- For instance, the French philosopher Félix Guattari pointed out in 1989 that very accelerated processes of scientific and technical changes were underway on Earth which will call into question the survival of life on the planet. At the same time, the paradox is also obvious - while the scientific and technical conditions of economic development are apparently improving more and more with the invention of new materials, machines, and products, the quality of human life is getting weaker on a daily basis, both at the individual and collective levels. All forms of life and communication are rapidly degrading, whether we are talking about the context of family, friendships, neighborhoods, while the technocracy remains mute and insensitive to such changes, satisfyingitself exclusively with apparently ethical-political ambitions regarding environmental pollution. Félix Guattari, The Three Ecologies, London: The Athlone press, 1989, 28. ↩︎
- Noam Chomsky, Tko vlada svijetom? Lijevak, Zagreb, 2016, 83-84. ↩︎
- Tevž Logar, Vladimir Vidmar, ’Introduction’, in: Jasmina Cibic: For Our Economy and Culture, Muzej in galerije mesta Ljubljane, Ljubljana, 2013.14. ↩︎
- Donna Harraway develops the term responsibility into a pair of notions of response and ability. Her call to response-ability is a call to our becoming more sensitive toward the issues that concern life on the planet, on Gaia. Donna Haraway, Staying with the Trouble. Making Kin in the Chthulucene, Durham and London: Duke University Press, 2016, 98. ↩︎
- It is since 2002, and my artwork Witness of Time – Now, that I have conducted research devoted to the proliferation of limited liability companies and consequent lack of responsibility in our surroundings. In this site-specific work, that was exhibited at the Reconstruction, 4th Cetinje International Biennial of Contemporary Art: ‘Housing Sculpture’ and the focus is on making visible the act of ‘resistance’, which responds to the direct consequences of the neoliberal demagogy of continual economic growth at the cost of demolishing public goods, communities, and instrumentalisation of life as such. While examining housing in a wider context and drawing attention to current social and urban phenomena, this installation reminds us of omnipresent insisting on specific interests of individuals, their LLC’s and certain interest groups under the pretext of individual freedom and brighter future. As Ilaria Mariotti put it: ‘In Witness of Time – Now, the characters are the absent owners of an apartment building whose construction was begun in 1989 and was completed in 2002, but was uninhabited until 2003. The apartments had been sold many times over, resulting in an infinite series of lawsuits that resulted with the long process of waiting for moving in for actual owners. Irena Lagator, on that occasion, located many owners who, after she had taken photos of them, temporarily found a place inhabiting the open shutters of the still-empty building. The owners virtually lean out the windows of the palace. However, they continue to be excluded from their houses, just images pasted up and portrayed as busy with their daily household routines, displaying a kind of potential reality which is yet denied to them.’ Irena Lagator Pejović, The Society of Unlimited Responsibility, 28 ↩︎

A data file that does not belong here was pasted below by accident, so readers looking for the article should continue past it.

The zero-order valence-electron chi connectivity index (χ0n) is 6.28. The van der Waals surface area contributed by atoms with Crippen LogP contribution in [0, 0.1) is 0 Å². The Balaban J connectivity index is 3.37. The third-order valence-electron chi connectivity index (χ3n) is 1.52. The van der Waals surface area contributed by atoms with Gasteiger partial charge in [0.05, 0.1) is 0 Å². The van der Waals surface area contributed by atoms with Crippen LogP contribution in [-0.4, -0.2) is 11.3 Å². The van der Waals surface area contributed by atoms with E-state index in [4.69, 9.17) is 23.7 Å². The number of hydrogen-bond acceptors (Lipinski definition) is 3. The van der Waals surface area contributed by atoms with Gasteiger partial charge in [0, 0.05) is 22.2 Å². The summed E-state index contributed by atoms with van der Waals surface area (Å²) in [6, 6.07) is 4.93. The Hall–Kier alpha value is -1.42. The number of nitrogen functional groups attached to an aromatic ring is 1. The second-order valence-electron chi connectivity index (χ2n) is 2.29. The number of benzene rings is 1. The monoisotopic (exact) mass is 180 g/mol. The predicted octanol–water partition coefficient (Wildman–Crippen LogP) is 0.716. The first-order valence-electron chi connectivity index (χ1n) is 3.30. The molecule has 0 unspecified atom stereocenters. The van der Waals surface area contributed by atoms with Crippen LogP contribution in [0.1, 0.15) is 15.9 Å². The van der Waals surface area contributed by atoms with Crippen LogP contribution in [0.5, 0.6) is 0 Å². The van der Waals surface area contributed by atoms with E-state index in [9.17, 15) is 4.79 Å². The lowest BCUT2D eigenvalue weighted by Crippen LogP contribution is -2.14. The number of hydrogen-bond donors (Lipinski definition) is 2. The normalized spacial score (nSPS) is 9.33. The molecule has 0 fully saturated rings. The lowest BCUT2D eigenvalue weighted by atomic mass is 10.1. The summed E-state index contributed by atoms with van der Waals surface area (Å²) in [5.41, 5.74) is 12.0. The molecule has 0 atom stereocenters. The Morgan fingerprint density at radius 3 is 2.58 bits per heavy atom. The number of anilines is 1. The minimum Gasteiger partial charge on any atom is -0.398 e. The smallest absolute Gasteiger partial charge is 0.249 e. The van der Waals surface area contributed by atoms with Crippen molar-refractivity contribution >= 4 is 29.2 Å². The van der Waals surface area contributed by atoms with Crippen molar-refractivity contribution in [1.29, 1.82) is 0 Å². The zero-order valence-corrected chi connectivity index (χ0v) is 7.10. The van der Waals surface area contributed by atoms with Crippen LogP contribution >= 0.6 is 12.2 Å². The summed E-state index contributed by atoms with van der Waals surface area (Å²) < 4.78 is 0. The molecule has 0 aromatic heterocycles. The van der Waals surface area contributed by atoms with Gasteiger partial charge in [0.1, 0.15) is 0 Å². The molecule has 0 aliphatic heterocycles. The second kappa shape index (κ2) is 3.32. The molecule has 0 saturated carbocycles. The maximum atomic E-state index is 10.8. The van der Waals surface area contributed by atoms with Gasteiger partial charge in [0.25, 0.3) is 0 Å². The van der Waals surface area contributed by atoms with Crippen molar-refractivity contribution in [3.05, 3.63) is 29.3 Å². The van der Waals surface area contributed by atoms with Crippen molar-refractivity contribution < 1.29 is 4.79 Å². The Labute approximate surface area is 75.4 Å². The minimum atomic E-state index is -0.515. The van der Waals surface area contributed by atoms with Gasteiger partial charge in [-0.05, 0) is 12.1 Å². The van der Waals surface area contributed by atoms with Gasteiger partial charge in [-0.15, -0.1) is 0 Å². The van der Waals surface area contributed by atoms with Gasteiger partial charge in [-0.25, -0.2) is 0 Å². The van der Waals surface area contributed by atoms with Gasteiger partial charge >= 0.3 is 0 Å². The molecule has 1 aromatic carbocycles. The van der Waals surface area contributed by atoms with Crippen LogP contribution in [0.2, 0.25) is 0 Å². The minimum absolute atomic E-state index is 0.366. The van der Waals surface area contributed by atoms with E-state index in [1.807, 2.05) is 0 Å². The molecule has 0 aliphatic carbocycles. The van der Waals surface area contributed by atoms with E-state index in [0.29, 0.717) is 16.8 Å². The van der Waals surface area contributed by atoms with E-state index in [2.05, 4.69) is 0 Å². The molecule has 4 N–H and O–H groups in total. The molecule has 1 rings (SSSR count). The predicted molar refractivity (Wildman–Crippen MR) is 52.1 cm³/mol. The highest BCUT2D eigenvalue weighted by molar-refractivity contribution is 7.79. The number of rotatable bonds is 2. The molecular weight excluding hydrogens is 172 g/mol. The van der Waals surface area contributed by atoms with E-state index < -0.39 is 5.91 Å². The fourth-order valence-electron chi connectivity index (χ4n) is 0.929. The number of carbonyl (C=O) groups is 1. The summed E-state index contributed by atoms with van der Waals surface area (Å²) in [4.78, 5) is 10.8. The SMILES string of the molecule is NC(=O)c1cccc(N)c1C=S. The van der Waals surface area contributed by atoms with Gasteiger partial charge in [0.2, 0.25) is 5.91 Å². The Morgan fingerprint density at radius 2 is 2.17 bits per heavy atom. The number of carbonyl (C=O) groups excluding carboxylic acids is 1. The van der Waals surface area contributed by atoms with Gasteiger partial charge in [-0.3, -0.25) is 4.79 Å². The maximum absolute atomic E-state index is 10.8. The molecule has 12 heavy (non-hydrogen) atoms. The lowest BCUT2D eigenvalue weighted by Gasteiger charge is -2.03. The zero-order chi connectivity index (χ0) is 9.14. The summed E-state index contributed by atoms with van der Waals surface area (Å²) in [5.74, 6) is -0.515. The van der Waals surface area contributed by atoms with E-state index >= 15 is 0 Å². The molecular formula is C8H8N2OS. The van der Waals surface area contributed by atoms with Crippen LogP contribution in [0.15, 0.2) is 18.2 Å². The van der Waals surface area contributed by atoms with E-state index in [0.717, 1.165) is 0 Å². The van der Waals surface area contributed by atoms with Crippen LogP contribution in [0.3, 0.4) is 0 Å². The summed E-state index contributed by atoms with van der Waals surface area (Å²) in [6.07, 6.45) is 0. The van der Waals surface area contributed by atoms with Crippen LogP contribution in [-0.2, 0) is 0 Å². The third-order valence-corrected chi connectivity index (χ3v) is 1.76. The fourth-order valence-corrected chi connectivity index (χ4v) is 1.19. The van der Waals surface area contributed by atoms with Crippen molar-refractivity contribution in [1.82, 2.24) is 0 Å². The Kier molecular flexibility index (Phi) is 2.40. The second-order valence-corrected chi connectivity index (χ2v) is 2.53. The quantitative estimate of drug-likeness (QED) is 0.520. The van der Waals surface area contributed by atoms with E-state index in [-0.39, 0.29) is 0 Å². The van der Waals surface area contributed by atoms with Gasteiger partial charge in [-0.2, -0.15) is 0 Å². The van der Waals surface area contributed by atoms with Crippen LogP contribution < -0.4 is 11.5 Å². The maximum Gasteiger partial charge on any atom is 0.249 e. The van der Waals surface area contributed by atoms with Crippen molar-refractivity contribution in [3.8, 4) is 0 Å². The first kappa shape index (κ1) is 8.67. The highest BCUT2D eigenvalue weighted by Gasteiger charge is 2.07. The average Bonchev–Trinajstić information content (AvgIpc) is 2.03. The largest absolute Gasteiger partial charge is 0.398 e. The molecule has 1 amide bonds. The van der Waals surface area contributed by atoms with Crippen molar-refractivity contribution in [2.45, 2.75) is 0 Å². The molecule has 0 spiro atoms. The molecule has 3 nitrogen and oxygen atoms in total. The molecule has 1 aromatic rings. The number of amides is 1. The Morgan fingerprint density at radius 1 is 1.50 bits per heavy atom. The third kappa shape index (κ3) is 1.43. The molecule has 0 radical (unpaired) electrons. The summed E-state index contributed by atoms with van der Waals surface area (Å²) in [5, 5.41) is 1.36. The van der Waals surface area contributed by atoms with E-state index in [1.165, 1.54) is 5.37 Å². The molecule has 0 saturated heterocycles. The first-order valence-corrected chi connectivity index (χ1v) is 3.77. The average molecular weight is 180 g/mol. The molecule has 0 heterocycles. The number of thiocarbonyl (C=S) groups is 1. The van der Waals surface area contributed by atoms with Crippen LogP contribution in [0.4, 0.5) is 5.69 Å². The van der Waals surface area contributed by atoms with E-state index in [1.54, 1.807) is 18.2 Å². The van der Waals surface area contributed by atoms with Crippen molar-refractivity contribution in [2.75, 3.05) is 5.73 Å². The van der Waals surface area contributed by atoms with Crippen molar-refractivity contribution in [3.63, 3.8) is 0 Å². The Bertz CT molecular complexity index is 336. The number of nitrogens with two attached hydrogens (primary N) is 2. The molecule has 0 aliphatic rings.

- I suggest revisiting the third footnote in this essay since cinnamon, cloves, nutmeg and pepper are also among the goods programmed in my installation. ↩︎